Poverty surges in U.S. in 2010

Nearly one in six Americans was living in poverty in 2010, according to The Washington Post.

During 2010, poverty reached its highest level since 1993, and median household income declined. Poverty increased for the fourth consecutive year as 46.2 million Americans lived below the poverty line—$22,314 per year for a family of four.

Several analysts have said these conditions may continue for an extended period because unemployment is projected to remain unusually high.

In 2010, median household income had declined by 7.1 percent since peaking in 1999. The bottom 10 percent of earners were affected most as their income declined by 12.1 percent since 1999; the top 10 percent experienced a 1.5 percent decline. The richest 1 percent is the only income group to experience significant gains.

The percentage of Americans without health coverage was statistically unchanged at 16.3 percent, but nearly 1 million more people were without insurance in 2010 compared with 2009. The share of Americans with employer-based coverage dropped from 56 percent to 55 percent, and the share of those covered by government insurance increased slightly to 31 percent.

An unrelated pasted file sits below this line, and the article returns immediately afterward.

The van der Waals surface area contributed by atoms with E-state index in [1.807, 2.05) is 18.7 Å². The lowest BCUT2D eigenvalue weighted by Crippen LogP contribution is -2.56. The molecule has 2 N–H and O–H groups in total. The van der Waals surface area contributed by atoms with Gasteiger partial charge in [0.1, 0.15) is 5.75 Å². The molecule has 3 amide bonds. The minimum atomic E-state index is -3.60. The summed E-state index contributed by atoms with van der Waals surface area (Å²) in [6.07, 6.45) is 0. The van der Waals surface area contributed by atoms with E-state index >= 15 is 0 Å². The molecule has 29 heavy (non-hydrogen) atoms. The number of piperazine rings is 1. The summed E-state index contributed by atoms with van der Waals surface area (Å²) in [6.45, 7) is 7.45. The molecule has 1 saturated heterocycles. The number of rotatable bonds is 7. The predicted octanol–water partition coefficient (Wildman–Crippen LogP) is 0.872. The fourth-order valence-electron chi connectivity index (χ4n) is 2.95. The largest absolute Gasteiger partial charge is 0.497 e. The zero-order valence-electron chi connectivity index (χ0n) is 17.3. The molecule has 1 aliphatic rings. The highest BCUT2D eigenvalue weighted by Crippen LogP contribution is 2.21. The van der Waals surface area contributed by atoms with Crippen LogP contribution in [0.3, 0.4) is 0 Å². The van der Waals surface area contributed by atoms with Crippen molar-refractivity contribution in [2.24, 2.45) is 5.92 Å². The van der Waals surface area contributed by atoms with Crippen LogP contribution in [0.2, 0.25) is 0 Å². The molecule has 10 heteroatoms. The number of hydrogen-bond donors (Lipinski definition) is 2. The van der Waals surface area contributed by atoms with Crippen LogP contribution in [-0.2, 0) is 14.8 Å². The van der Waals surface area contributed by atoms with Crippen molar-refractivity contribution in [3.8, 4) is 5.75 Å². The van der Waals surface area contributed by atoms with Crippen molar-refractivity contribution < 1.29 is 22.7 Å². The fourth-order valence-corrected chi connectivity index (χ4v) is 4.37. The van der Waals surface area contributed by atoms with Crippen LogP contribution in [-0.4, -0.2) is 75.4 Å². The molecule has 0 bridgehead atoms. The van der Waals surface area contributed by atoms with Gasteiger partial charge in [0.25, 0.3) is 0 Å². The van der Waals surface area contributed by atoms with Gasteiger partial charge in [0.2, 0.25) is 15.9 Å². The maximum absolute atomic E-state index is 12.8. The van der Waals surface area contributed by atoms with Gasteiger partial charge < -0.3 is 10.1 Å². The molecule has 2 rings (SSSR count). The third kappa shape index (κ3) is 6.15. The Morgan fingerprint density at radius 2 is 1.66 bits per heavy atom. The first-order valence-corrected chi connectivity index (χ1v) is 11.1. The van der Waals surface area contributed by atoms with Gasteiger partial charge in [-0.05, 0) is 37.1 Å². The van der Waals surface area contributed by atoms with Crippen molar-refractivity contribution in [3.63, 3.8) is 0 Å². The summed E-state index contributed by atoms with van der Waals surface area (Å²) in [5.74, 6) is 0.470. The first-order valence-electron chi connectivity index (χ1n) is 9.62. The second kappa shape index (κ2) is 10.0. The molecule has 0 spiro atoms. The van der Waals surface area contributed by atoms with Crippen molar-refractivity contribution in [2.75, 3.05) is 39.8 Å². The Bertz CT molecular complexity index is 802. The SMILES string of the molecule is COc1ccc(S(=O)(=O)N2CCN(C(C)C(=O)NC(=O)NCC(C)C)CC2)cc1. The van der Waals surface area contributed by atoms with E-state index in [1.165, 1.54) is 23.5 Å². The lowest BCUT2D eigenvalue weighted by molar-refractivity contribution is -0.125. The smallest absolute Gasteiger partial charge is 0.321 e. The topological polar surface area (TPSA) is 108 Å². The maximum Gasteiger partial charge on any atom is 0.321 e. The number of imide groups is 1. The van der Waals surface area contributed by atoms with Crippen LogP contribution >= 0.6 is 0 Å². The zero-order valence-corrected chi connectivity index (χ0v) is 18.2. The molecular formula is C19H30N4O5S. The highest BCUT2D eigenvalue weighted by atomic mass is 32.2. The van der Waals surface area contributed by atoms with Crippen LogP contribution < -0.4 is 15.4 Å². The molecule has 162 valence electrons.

Many analysts say poverty rose despite various government efforts, including the 2009 federal stimulus bill, which reportedly has kept unemployment from rising even more and has increased aid to the unemployed and poor.

"Without the infrastructure investments and various other provisions of the Recovery Act of 2009, employment would have been higher and incomes lower in 2010 than these figures show," says Shawn Fremstad, director of the Inclusive and Sustainable Economy Initiative at the Center for Economic and Policy Research.

Date : 9/15/2011


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